> > version changes
    > > - Compile an application/driver from the general source, apply a
    > > distro specific patches, and install it automatically
    > > - Install (and optionally compile) any dependencies automatically
    > > - Remove selected application and its dependencies
    > > - Take a snapshot of the current system state (applications and
    > > drivers)
    > > - Restore (rebuild) the system automatically to a given state

    >
    > Gentoo/Emerge has all this. You just need a good cup of coffee to get it
    > compiled.


    Yes, Gentoo's Portage is a flexible tool but it is not used by *buntu,
    Debian, RHat or Suse distros.

    In my opinion, the ultimate goal should be that each and every main
    Linux (and BSD) distro would use the same universal and unified
    package management system, so that the end-user would always have the
    same experience no matter what distro one uses.

  10. Re: Universal Package Manager System for Linux?

    tsaar2003@yahoo.com writes:

    [...]

    > As I see it, if Linux wants to be a major desktop operating system, it
    > needs a simple AND unified on-click package management system, which
    > is so simple that even my 80 year old grandmother is able to install
    > applications and needed drivers on her system.


    As I see it, Linux is an operating system kernel and it does not
    'want' anything. Further, '80 years old grandmothers' don't manage
    their Windows systems, either, they call their nephews for help,
    generalized: Windows is much to complicated for most people and a
    really large number of people make a living by providing tech support
    for it.

    [...]

    > Here are some thoughts about this unified package management system.
    > The bottom line is, that if Linux really wants to become a desktop
    > operating system for the masses,


    The bottom line is that I can use a Linux-based system on my desktop
    (at work and at home, although I use the latter mainly as terminal)
    and I really don't care about 'the masses' (of morons providing free
    tech support for Windows to all their acquaintances). These 'masses'
    may chose to learn or not learn how to work with Linux-based systems
    at their own discretion and for the ones who would rather avoid that:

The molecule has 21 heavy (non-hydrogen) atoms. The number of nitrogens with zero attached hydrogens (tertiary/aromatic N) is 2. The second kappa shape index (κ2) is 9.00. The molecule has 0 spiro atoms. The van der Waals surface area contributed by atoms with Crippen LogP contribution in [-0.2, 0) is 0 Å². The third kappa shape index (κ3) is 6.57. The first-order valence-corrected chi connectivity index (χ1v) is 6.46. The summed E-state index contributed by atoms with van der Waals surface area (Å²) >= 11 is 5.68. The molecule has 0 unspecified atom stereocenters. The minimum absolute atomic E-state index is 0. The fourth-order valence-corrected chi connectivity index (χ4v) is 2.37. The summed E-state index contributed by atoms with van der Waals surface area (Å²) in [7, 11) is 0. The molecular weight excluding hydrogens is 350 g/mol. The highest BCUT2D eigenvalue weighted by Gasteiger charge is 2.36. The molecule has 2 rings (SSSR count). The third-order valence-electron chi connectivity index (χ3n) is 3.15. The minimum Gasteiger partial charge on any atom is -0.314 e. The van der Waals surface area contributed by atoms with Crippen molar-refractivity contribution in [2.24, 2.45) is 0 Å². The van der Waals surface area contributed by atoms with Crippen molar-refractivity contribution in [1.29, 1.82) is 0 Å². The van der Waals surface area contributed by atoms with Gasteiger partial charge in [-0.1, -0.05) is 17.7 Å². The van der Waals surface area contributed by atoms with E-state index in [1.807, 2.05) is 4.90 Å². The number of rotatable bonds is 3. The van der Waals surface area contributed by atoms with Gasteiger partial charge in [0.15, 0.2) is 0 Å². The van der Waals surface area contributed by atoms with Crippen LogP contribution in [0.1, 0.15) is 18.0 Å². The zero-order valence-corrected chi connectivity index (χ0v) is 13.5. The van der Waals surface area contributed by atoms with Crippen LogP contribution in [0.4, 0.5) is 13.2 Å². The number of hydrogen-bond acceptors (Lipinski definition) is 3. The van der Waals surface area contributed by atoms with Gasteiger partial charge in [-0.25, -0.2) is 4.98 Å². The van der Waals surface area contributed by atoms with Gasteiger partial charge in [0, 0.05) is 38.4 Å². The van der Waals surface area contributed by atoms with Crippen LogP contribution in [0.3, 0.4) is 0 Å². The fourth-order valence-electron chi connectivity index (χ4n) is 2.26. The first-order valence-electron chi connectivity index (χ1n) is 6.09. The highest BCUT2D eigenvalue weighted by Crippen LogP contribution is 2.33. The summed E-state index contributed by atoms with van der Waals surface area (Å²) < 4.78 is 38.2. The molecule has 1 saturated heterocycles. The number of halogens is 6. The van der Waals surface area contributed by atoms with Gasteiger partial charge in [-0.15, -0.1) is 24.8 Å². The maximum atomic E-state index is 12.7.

There is a nice, hypercomplicated and highly flawed commercial OS
    available from a certain company located in Redmond, Wash. and it is
    called Windows. Give it a try.


  11. Re: Universal Package Manager System for Linux?

    tsaar2003@yahoo.com writes:

    [...]

    > As I see it, if Linux wants to be a major desktop operating system, it
    > needs a simple AND unified on-click package management system, which
    > is so simple that even my 80 year old grandmother is able to install
    > applications and needed drivers on her system.


    As I see it, Linux is an operating system kernel and it does not
    'want' anything. Further, '80 years old grandmothers' don't manage
    their Windows systems, either, they call their nephews for help,
    generalized: Windows is much to complicated for most people and a
    really large number of people make a living by providing tech support
    for it.

    [...]

    > Here are some thoughts about this unified package management system.
    > The bottom line is, that if Linux really wants to become a desktop
    > operating system for the masses,


    The bottom line is that I can use a Linux-based system on my desktop
    (at work and at home, although I use the latter mainly as terminal)
    and I really don't care about 'the masses' (of morons providing free
    tech support for Windows to all their acquaintances). These 'masses'
    may chose to learn or not learn how to work with Linux-based systems
    at their own discretion and for the ones who would rather avoid that:
    There is a nice, hypercomplicated and highly flawed commercial OS
    available from a certain company located in Redmond, Wash. and it is
    called Windows. Give it a try.


  12. Re: Universal Package Manager System for Linux?

    On 1 heinš, 19:37, Rainer Weikusat wrote:
    > tsaar2...@yahoo.com writes:
    >
    > [...]
    >
    > > As I see it, if Linux wants to be a major desktop operating system, it
    > > needs a simple AND unified on-click package management system, which
    > > is so simple that even my 80 year old grandmother is able to install
    > > applications and needed drivers on her system.

    >
    > As I see it, Linux is an operating system kernel and it does not
    > 'want' anything. Further, '80 years old grandmothers' don't manage
    > their Windows systems, either, they call their nephews for help,
    > generalized: Windows is much to complicated for most people and a
    > really large number of people make a living by providing tech support
    > for it.


    Yes, I know that Linux is the kernel and most of the operating system
    utilities come from GNU.

    True, but why they call their nephews? Because it requires more than
    one click to install the software. And I don't any reason why Linux
    distros could not be much simpler to manage than Windows. At least
    Linux community has this possibility, all it requires will and some
    kind of consensus between distros.

    >
    > [...]
    >
    > > Here are some thoughts about this unified package management system.
    > > The bottom line is, that if Linux really wants to become a desktop
    > > operating system for the masses,